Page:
Here’s a few quick notes on interesting news that I won’t cover in a separate post. I’ll come back to the first article later this week.
3/15 – Bismarck Tribune – Oil adds $43 billion to economy, study say – Research by North Dakota State University profs calculate that oil and gas add $43B to the state’s economy. In 2013, they calculated the energy industry added 55,000 direct jobs and another 26,000 indirectly. Report is available here.
While that was at the peak of drilling, when there were around 200 drills running. Currently there are around 112 rigs drilling. On the other hand, I calculate there was an average of 5,955 producing wells in the Bakken-only region during 2013. In January 2015, there were 9,085. The rule of thumb I’ve read is that each producing well creates about one FTE position. That means there are 3,130 more jobs now to support producing wells than in 2013. I don’t know if a drop of employment from 100 rigs getting stacked is more or less than 3,100. My guess is the net effect is a drop from 2013, but I’m not sure.
I’ll have more to say on this study later in the week.
As a smart-aleck aside, the leadership in California wants to make sure we don’t have any of that drilling stuff going on here. We don’t want any of those icky jobs or the resulting personal state income taxes or extraction taxes in this state.
3/16 – Forum News Service in Dickinson Press – Medical marijuana study dies in House – North Dakota will not join the list of states I’m watching to see how the regulation of marijuana affects a new industry. By a vote of 32-61, the House voted to not begin a study of allowing so-call medical marijuana. The next step after receiving the study would be to consider legalization. Thus the state halted consideration of medical pot at the first step on the journey .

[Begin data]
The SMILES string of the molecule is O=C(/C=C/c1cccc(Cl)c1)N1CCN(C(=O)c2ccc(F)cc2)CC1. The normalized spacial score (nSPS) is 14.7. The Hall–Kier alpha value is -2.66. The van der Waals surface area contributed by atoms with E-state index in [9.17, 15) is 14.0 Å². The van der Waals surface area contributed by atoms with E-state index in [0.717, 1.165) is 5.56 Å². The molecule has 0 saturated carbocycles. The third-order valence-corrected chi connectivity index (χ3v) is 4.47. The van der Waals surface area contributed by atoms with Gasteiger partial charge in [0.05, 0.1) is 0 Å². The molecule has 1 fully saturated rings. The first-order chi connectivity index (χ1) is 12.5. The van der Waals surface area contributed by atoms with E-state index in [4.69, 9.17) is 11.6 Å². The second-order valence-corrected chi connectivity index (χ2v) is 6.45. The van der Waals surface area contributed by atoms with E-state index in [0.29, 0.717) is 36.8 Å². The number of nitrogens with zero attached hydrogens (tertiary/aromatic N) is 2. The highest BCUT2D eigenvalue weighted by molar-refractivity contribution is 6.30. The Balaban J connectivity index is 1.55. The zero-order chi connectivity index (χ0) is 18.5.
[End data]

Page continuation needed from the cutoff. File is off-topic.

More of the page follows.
3/16 – Bismarck Tribune – Oil storage may hit critical in two months – Article cites Lynn Helms, director of Department of Mineral Resources as saying the oil field layoffs may continue but the worst is behind us. Mr. Helms says 115 wells are needed per month to maintain production levels. On the day of the press conference (?) he said there are 112 operating and he has been told another dozen likely to be stacked.
Best one sentence explanation of the increased number of wells waiting to be fracked. The article says he said:
…that operators are postponing well completions to avoid giving up their high initial production when profits are low
News for me in the article is that state regs require a well be completed within one year of when the drilling was finished. That means those completed wells can’t be banked more than one year. There will be 125 incomplete wells that must start producing by June he said, because of the one-year limit.
3/16 – The American Interest (Jaime) – Irrepressible US Shale Defies OPEC – OPEC is trying to undercut US crude production, specifically the shale sector. They, along with other analysts, are only expecting US production to drop slightly by the end of 2015. While drilling is slowing quickly, output is flat or increasing. Not quite what they had in mind. The low prices are putting severe pressure on OPEC members that don’t have a humongous sovereign wealth fund to cover their budget shortfalls.
Costs are coming down for U.S. drillers, productivity is going up, the slowdown allows time to reorganize procedures, and drillers are implementing new technology.
Another thought about those roughnecks who were working in the Bakken, got laid off, and went home. They can get back to Bakken as soon as the drilling picks up.
Keep the following comment in mind every time you read of OPEC trying to crash the US oil industry:
We’ve said it before, but it bears repeating: bet against American innovation at your own peril.